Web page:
Last quarter, Apple (NASDAQ:AAPL) reported yet another painful plunge in sales of its once-promising iPad lineup to the tune of 25% in units and 21% in revenues on a year-over-year basis. This acceleration in the decline of the iPad from the prior quarter -- units and revenue were both down 20% year over year -- came even as Apple introduced the iPad Pro and introduced a significantly revamped iPad Mini.
Although the iPad Air 3, which is rumored to be coming in March, could help to provide a boost to overall iPad sales (especially if Apple reduces the prices on the current generation iPad Air 2), new product launches in the iPad category haven't seemed to be of much help lately.
However, despite what seems like an utterly dire situation for iPad, no doubt thanks significantly to the continued proliferation of larger screen iPhones, it would seem that Apple CEO Tim Cook believes that the product category will return to growth by the end of 2016.
Here's what Tim Cook reportedly said
According to 9to5Mac's Mark Gurman, citing "multiple sources" in attendance of a "Town Hall" meeting at Apple's headquarters, Cook was apparently "especially bullish" on iPad as a product category. He's seemingly so bullish that he reportedly told Apple employees that he expects the iPad to return to revenue growth by the end of 2016.
Given the steep declines that the iPad product line has seen in recent quarters, this seems to be, shall we say, optimistic. However, I do think it's a worthwhile exercise to speculate as to why Cook has such confidence in a recovery in the growth trajectory of the product line.
It's not clear from the 9to5Mac report whether Cook was referring to calendar 2016 or to fiscal 2016, which ends in September. If I had to hazard a guess, I'd bet that his comments referred to fiscal 2016. Here's why.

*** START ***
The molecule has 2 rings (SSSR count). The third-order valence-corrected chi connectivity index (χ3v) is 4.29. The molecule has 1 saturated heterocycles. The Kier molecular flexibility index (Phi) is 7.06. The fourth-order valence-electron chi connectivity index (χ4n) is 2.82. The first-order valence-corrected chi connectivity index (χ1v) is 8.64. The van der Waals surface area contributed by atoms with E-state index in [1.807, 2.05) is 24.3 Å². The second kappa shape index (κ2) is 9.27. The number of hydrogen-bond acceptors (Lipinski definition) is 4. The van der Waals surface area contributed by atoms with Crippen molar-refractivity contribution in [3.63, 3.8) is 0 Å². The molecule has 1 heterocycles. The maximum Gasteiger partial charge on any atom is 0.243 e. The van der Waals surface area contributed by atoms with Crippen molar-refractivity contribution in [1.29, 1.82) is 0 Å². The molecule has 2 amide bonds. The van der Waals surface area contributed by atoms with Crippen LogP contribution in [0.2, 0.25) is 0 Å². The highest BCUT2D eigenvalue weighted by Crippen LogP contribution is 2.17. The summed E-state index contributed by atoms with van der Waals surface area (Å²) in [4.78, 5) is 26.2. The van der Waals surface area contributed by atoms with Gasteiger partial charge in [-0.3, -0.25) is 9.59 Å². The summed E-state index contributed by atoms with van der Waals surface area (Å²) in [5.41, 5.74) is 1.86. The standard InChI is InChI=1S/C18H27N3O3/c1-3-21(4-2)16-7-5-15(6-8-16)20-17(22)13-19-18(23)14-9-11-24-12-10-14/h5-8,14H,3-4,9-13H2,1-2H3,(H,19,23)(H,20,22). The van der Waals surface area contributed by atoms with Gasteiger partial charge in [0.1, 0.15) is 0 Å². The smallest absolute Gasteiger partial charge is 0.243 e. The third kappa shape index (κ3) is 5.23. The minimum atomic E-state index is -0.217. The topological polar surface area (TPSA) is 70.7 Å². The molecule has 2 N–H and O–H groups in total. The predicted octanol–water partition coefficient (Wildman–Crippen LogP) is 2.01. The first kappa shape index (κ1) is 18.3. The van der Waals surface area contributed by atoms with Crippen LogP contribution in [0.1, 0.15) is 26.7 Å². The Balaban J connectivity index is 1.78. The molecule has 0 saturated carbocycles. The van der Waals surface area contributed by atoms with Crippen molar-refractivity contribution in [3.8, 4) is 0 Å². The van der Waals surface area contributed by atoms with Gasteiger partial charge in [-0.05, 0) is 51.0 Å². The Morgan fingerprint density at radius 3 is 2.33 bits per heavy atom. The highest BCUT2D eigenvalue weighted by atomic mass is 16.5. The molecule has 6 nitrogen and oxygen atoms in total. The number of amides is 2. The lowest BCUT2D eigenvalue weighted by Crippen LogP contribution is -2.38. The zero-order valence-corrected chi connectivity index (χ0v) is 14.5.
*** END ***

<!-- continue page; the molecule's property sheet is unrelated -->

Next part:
In the first fiscal quarter of 2016, Apple only had the iPad Pro on sale for part of the quarter. I suspect that this will mean that some demand for the iPad Pro will be pushed into the second fiscal quarter of the year -- the current quarter -- which should help provide a boost to revenue.
Additionally, since Apple didn't release new iPad products in the second quarter of fiscal 2015, it should be able to enjoy a bit of a tailwind on a year-over-year comparison.
Where things get even more interesting is that if Apple is planning to launch the iPad Air 3 at an event in March, suggesting that sales and revenue won't affect Apple's top and bottom lines until the company's third fiscal quarter of the year, this should help to provide a boost in revenue.
Indeed, in the first full quarter the iPad Air 2 was available, Apple enjoyed a big sequential boost in iPad units and revenue -- 74% and 69%, respectively -- thanks to the ramp-up of the product, even if year over year the iPad was down. I suspect that the iPad Air 3 introduction should enable a similar sequential bump over the results that Apple will report in the fiscal second quarter.
Such a surge in iPad revenue would make the year-over-year comparison very favorable, albeit not quite "apples to apples," so to speak. I suspect that this, rather than any major fundamental change in iPad demand, is how Cook plans to make good on this promise to his employees.